04-20-2024  5:43 am   •   PDX and SEA Weather
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NORTHWEST NEWS

Don’t Shoot Portland, University of Oregon Team Up for Black Narratives, Memory

The yearly Memory Work for Black Lives Plenary shows the power of preservation.

Grants Pass Anti-Camping Laws Head to Supreme Court

Grants Pass in southern Oregon has become the unlikely face of the nation’s homelessness crisis as its case over anti-camping laws goes to the U.S. Supreme Court scheduled for April 22. The case has broad implications for cities, including whether they can fine or jail people for camping in public. Since 2020, court orders have barred Grants Pass from enforcing its anti-camping laws. Now, the city is asking the justices to review lower court rulings it says has prevented it from addressing the city's homelessness crisis. Rights groups say people shouldn’t be punished for lacking housing.

Four Ballot Measures for Portland Voters to Consider

Proposals from the city, PPS, Metro and Urban Flood Safety & Water Quality District.

Washington Gun Store Sold Hundreds of High-Capacity Ammunition Magazines in 90 Minutes Without Ban

KGW-TV reports Wally Wentz, owner of Gator’s Custom Guns in Kelso, described Monday as “magazine day” at his store. Wentz is behind the court challenge to Washington’s high-capacity magazine ban, with the help of the Silent Majority Foundation in eastern Washington.

NEWS BRIEFS

Governor Kotek Announces Chief of Staff, New Office Leadership

Governor expands executive team and names new Housing and Homelessness Initiative Director ...

Governor Kotek Announces Investment in New CHIPS Child Care Fund

5 Million dollars from Oregon CHIPS Act to be allocated to new Child Care Fund ...

Bank Announces 14th Annual “I Got Bank” Contest for Youth in Celebration of National Financial Literacy Month

The nation’s largest Black-owned bank will choose ten winners and award each a $1,000 savings account ...

Literary Arts Transforms Historic Central Eastside Building Into New Headquarters

The new 14,000-square-foot literary center will serve as a community and cultural hub with a bookstore, café, classroom, and event...

Congressional Black Caucus Foundation Announces New Partnership with the University of Oxford

Tony Bishop initiated the CBCF Alumni Scholarship to empower young Black scholars and dismantle financial barriers ...

The drug war devastated Black and other minority communities. Is marijuana legalization helping?

ARLINGTON, Wash. (AP) — When Washington state opened some of the nation's first legal marijuana stores in 2014, Sam Ward Jr. was on electronic home detention in Spokane, where he had been indicted on federal drug charges. He would soon be off to prison to serve the lion's share of a four-year...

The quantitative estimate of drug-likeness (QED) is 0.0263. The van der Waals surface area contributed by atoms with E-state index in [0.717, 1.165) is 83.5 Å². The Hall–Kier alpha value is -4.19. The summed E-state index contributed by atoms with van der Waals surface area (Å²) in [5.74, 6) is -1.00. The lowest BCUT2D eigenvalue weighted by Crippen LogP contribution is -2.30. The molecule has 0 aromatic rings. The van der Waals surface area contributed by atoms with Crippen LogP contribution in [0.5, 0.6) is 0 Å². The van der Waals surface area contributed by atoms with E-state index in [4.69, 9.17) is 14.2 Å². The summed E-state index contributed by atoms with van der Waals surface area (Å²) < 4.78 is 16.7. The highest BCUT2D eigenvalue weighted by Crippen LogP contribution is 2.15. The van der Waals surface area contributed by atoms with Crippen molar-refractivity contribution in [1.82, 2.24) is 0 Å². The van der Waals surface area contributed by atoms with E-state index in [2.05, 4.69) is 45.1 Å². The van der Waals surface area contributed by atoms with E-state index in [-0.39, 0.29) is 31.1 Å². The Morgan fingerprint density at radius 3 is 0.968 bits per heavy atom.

Firefighters douse a blaze at a historic Oregon hotel famously featured in 'The Shining'

GOVERNMENT CAMP, Ore. (AP) — Firefighters doused a late-night fire at Oregon's historic Timberline Lodge — featured in Stanley Kubrick’s 1980 film “The Shining” — before it caused significant damage. The fire Thursday night was confined to the roof and attic of the lodge,...

Two-time world champ J’den Cox retires at US Olympic wrestling trials; 44-year-old reaches finals

STATE COLLEGE, Pa. (AP) — J’den Cox walked off the mat after dropping a 2-2 decision to Kollin Moore at the U.S. Olympic wrestling trials on Friday night, leaving his shoes behind to a standing ovation. The bronze medal winner at the Rio de Janeiro Olympics in 2016 was beaten by...

University of Missouri plans 0 million renovation of Memorial Stadium

COLUMBIA, Mo. (AP) — The University of Missouri is planning a 0 million renovation of Memorial Stadium. The Memorial Stadium Improvements Project, expected to be completed by the 2026 season, will further enclose the north end of the stadium and add a variety of new premium...

OPINION

Op-Ed: Why MAGA Policies Are Detrimental to Black Communities

NNPA NEWSWIRE – MAGA proponents peddle baseless claims of widespread voter fraud to justify voter suppression tactics that disproportionately target Black voters. From restrictive voter ID laws to purging voter rolls to limiting early voting hours, these...

Loving and Embracing the Differences in Our Youngest Learners

Yet our responsibility to all parents and society at large means we must do more to share insights, especially with underserved and under-resourced communities. ...

Gallup Finds Black Generational Divide on Affirmative Action